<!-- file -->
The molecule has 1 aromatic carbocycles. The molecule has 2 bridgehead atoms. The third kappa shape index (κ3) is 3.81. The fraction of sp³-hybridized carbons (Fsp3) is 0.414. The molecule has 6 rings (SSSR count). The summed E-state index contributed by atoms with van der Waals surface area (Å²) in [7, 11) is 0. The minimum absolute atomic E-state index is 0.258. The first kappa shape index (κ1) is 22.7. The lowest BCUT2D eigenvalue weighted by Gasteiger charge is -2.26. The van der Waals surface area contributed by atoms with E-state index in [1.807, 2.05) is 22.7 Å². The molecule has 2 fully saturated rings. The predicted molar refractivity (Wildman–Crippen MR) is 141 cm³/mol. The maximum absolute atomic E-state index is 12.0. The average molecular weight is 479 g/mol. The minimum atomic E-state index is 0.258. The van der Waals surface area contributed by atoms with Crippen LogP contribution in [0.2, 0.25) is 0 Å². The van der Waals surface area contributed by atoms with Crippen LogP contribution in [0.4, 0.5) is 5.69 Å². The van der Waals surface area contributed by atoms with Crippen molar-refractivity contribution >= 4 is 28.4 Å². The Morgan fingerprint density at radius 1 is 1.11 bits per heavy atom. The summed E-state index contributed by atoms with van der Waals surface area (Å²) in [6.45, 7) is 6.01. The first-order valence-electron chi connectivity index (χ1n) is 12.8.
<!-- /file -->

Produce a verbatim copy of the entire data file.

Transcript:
The molecule has 1 aromatic carbocycles. The molecule has 2 bridgehead atoms. The third kappa shape index (κ3) is 3.81. The fraction of sp³-hybridized carbons (Fsp3) is 0.414. The molecule has 6 rings (SSSR count). The summed E-state index contributed by atoms with van der Waals surface area (Å²) in [7, 11) is 0. The minimum absolute atomic E-state index is 0.258. The first kappa shape index (κ1) is 22.7. The lowest BCUT2D eigenvalue weighted by Gasteiger charge is -2.26. The van der Waals surface area contributed by atoms with E-state index in [1.807, 2.05) is 22.7 Å². The molecule has 2 fully saturated rings. The predicted molar refractivity (Wildman–Crippen MR) is 141 cm³/mol. The maximum absolute atomic E-state index is 12.0. The average molecular weight is 479 g/mol. The minimum atomic E-state index is 0.258. The van der Waals surface area contributed by atoms with Crippen LogP contribution in [0.2, 0.25) is 0 Å². The van der Waals surface area contributed by atoms with Crippen LogP contribution in [0.4, 0.5) is 5.69 Å². The van der Waals surface area contributed by atoms with Crippen molar-refractivity contribution >= 4 is 28.4 Å². The Morgan fingerprint density at radius 1 is 1.11 bits per heavy atom. The summed E-state index contributed by atoms with van der Waals surface area (Å²) in [6.45, 7) is 6.01. The first-order valence-electron chi connectivity index (χ1n) is 12.8.